NISS Director Provides Update on Institute Activities
The National Institute of Statistical Sciences (NISS) has been busy this year, with several new projects under way and an expanded presence, including new office space, in Washington, DC.
NISS, along with the American Institutes for Research (AIR), hired a postdoctoral fellow, Zhulin He, to work on Project TALENT, a longitudinal survey that originally took place with senior high-school students beginning in 1960. The original survey involved more than 400,000 students in 1,000 schools. The follow-up surveys will look at what has happened over the lifetimes of the original participants, including employment, health, and finance. NISS is part of an AIR team addressing many interesting statistical challenges such as survey weights and designing new data collections.
Along with Duke University, NISS has hired Hang Kim as a postdoctoral fellow to work on the Triangle Census Research Network (TCRN). TCRN is one of eight awards made by the NSF-Census Research Network (NCRN), a partnership of the U.S. Census Bureau and the National Science Foundation. Jerome Reiter of Duke is the PI, and Alan Karr is the co-PI. TCRN is developing broadly applicable methodologies that transform and improve data dissemination practice in the federal statistical system. Among other things, they are working on developing a microsimulation modeling framework for surveys.
NISS, jointly with Cornell University, was awarded a grant from NSF to operate the NCRN Coordination Office (NCRN-CO). NCRN-CO facilitates communication and collaboration among the eight research nodes, as well as with other key stakeholders, including the federal statistical (FedStats) agencies, academia, and the private sector. A dedicated website will be online soon.
Over the past five years, the NISS “DC presence” has expanded steadily, especially under the leadership of Associate Director Nell Sedransk. In addition to Sedransk, NISS staff located in Washington include Larry Cox, assistant director for official statistics; three people working together with Karr for the National Center for Education Statistics (NCES) via the Education Statistics Support Institute—Bruce Daniel, senior analyst; Joy Edington, research analyst; and David Yang, research associate—and postdoctoral fellows He and Weiwei Cui.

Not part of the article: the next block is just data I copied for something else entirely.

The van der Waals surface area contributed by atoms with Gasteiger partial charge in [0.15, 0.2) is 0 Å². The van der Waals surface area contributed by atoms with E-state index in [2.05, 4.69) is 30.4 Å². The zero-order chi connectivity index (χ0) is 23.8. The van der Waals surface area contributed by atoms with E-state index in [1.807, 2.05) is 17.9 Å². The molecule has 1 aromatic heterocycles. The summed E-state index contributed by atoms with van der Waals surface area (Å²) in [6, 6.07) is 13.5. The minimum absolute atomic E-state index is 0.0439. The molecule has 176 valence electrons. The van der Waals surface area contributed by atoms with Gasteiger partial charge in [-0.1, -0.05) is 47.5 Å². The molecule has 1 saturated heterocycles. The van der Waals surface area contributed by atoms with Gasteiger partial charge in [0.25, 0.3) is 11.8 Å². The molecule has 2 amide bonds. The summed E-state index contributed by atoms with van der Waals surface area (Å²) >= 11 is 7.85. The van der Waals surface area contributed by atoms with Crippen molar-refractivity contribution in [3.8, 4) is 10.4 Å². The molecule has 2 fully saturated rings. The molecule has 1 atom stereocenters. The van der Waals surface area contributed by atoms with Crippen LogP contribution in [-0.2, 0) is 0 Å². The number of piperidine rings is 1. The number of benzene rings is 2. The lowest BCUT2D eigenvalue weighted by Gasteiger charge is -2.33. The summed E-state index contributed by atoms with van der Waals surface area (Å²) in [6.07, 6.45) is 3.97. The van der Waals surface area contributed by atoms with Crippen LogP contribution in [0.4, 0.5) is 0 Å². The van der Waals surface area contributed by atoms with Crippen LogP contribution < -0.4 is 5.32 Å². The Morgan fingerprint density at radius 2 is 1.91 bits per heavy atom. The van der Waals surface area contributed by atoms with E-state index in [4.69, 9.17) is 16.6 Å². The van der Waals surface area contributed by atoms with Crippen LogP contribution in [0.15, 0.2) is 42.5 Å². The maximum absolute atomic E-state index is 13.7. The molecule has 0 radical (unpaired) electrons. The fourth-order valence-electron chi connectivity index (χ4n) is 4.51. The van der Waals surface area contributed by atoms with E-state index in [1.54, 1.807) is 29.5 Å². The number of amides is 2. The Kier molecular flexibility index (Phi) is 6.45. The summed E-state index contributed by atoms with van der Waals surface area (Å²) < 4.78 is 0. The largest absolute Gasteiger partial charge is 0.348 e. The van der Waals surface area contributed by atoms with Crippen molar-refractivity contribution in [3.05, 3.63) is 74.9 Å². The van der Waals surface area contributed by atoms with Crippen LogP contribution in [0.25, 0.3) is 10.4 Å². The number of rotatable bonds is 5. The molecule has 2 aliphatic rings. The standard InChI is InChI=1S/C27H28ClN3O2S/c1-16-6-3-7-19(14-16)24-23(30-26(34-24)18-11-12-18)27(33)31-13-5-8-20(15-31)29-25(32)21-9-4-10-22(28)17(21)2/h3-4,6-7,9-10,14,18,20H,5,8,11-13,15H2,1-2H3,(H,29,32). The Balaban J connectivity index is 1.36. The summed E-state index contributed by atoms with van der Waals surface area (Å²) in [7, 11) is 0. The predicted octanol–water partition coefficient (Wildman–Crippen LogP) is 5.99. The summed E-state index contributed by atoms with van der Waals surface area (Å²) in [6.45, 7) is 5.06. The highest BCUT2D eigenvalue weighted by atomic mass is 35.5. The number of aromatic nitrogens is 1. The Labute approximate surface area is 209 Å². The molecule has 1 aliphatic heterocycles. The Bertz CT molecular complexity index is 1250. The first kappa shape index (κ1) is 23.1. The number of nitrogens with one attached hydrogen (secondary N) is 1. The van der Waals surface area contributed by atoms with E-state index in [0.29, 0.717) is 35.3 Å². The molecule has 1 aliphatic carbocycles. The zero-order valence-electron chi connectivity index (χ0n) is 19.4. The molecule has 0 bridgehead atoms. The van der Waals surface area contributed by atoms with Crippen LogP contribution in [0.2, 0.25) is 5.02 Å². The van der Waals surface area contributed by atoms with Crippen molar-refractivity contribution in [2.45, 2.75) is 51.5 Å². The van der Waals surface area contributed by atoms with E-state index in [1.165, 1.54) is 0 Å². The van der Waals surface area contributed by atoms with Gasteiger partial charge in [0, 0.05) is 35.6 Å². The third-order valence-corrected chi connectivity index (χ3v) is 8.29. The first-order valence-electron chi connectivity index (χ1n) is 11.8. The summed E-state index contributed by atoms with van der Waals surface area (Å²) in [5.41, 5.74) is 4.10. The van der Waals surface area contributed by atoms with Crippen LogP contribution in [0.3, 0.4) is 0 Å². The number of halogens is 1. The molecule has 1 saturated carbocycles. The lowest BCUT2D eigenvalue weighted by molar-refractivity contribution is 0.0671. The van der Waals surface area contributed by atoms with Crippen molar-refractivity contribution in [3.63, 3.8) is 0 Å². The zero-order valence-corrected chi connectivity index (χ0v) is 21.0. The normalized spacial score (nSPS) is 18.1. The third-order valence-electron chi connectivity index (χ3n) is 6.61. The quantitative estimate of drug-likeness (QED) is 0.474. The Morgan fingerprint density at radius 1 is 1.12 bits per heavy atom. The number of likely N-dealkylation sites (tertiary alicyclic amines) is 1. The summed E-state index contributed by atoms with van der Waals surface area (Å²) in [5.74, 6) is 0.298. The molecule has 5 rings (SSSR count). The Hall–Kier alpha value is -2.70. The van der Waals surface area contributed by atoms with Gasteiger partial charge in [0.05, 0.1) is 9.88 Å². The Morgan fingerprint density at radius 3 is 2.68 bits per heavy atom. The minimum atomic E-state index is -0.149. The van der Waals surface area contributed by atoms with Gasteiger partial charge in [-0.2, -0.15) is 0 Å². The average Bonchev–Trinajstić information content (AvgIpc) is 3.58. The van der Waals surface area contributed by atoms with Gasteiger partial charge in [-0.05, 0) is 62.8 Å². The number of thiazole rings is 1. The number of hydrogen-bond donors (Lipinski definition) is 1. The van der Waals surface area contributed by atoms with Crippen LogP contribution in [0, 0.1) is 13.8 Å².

Among Sedransk’s many achievements are a regular series of research discussions among DC personnel and the procuring of office space in the ASA building in Alexandria, Virginia.
The work for NCES is a major component of NISS and currently includes constructing software to support safe release of student performance data at the individual school level; modernization of data from the 1980s High School and Beyond survey—partly with a plan potentially to link HSB to other databases; implementation of the comparable wage index—a geographical adjustment tool for comparing educational expenditures across districts and states; evaluation of the Teacher Compensation Survey; and support for NCES’ Statistical Standards Program and the National Assessment of Educational Progress.
During the past year, we completed work on the travel time reliability project funded by the Transportation Research Board of the National Academies. Partners in this project were the Institute for Transportation Research and Education at North Carolina State University, Kittelson & Associates, Inc., Berkeley Transportation Systems, the University of Utah, and Rensselaer Polytechnic Institute. The group created a traffic system manager’s guidebook on travel time reliability. Our contribution focused on multiple insights about travel time distributions and different data sources.
Continuing projects include research on surveys supported by the National Center on Science and Engineering Statistics at the NSF, online reading comprehension assessment supported by the Institute for Education Sciences, and research stemming from the 2012–2013 SAMSI program on data-driven decisions in health care.